QUESTION TEXT: People should avoid taking the antacid calcium…
QUESTION TYPE: Most Strongly Supported
- People should avoid calcium carbonate in doses large than 0.5 grams.
- It neutralizes stomach acids.
- But above a set dose it increases calcium in the blood and hurts the kidneys.
- And if you have half a gram you could trigger gastrin, a hormone that causes acid secretion.
ANALYSIS: Many people find answer choice D, the correct answer, confusing. The stimulus is written to make it sound as though if you take more than half a gram of calcium carbonate you will increase the amount of stomach acid in your system.
That could be true, but it doesn’t have to be. We’re not told how much stomach acid gastrin produces. It could be a very small amount. We’re also not told how much acid is neutralized by calcium carbonate. It could be a very large amount.
So if you took a gram of calcium carbonate then all we know is that some acid will be neutralized and some extra acid will be produced. But we don’t know if the total amount of acid will go up or down.
- We don’t know how much stomach acid gastrin produces. It could be a very, very small amount. Direct neutralization might be most effective…but we risk hurting our kidneys.
- This is had to say…there are a lot of factors that could affect the kidneys. If people who avoid antacids are also much more likely to drink then maybe their kidneys will be worse off.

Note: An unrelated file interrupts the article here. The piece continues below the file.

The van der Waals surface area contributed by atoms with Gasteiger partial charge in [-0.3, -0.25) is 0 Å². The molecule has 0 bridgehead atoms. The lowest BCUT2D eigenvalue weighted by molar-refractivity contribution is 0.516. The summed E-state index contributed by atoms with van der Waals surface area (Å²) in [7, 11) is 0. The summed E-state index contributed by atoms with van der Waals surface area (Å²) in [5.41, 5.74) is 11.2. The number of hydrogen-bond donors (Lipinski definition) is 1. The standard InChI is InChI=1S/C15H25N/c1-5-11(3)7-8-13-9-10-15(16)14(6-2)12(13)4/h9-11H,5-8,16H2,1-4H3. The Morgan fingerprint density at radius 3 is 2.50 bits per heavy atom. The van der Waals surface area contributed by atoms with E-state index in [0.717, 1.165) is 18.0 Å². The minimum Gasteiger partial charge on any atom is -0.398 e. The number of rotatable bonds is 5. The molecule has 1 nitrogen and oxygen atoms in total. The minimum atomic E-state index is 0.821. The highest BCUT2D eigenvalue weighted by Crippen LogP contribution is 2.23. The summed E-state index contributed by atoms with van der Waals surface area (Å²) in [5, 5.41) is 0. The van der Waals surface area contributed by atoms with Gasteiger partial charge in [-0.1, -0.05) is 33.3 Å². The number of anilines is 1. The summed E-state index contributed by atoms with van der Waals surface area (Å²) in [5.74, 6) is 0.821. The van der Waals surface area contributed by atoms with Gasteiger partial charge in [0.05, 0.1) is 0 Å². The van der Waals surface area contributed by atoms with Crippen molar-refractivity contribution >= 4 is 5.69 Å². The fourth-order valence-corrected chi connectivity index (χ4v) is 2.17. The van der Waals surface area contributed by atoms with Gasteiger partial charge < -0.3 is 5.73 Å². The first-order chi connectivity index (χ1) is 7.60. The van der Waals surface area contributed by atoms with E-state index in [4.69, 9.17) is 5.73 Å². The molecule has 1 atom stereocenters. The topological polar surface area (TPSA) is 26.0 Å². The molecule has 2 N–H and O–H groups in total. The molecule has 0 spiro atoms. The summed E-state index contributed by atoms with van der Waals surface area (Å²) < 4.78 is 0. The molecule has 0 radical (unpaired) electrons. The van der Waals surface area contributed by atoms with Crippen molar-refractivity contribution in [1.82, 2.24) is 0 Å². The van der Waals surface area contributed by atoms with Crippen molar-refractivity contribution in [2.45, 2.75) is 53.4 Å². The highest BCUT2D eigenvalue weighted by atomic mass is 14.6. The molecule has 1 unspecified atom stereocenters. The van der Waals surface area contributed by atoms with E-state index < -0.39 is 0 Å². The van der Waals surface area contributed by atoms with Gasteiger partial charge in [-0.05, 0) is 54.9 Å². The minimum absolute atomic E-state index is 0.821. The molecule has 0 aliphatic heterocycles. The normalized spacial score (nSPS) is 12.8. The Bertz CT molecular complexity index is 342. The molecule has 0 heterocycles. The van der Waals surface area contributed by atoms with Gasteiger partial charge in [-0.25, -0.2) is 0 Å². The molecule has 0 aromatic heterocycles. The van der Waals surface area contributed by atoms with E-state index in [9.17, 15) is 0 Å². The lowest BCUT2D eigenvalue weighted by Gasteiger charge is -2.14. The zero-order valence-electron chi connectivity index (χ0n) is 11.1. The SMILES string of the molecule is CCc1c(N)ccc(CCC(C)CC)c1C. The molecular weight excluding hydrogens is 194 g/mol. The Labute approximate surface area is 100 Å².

- This is very tempting. But we don’t know how much stomach acid is produced when we secrete gastrin. It could be a very, very tiny amount. If you ate ten pounds of calcium carbonate it might neutralize all of your stomach acid.
- CORRECT. The calcium carbonate directly neutralizes stomach acid. But it also triggers gastrin and so it indirectly contributes to the production of stomach acid too.
- It’s the other way around. Calcium in the blood impairs kidney function.
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Why is D correct? All the paragraph says is that it has the capasity to neutralize stomach acids when LARGER than half a gram.
TutorRosalie (LSATHacks) says
The “larger than half a gram” part is just a suggestion for people to avoid taking such a dose, and refers to the dangers of impairing kidney function.
The first sentence says that half a gram can neutralize stomach acid, and the last sentence says that half a gram can also stimulate acid secretion. Putting these two together, we get D.
Maybe I am misunderstanding you, but it seems to me like the first sentance of the stimulus is refering to the “dose LARGER than half a gram” to not only give a suggestion to not take it because it could lead to impaired kidney function, but also to tell us that there is a benefit of neutralizing stomach acids. But again, this only says Larger than half a gram. Who is to say it that less than that would also nuetralize?
TutorRosalie (LSATHacks) says
The way I read it is that we know 1) doses larger than half a gram can neutralize acid; and 2) half a gram triggers acid secretion. The premise starting with “despite” gives us the possibility that less than half a gram could neutralize, since the point/warning about doses larger than half a gram is that it can impair kidney function. I do admit that the wording is slightly wonky, but I think it’s possible to realize that both 1 & 2 are about what happens when you have at least half a gram.
Another way to arrive at D is by eliminating the other answer choices. Sometimes, elimination might be a better strategy.
A) “more effective”: we’re not told anything about effectiveness
B) wrong population, we don’t care about people who don’t take it, and “less likely” is wrong since we don’t know anything about relevant likelihood
C) again, “effectively” and smaller than half a gram (wrong population) make this wrong
E) we don’t know about impaired kidney function and what it “may” do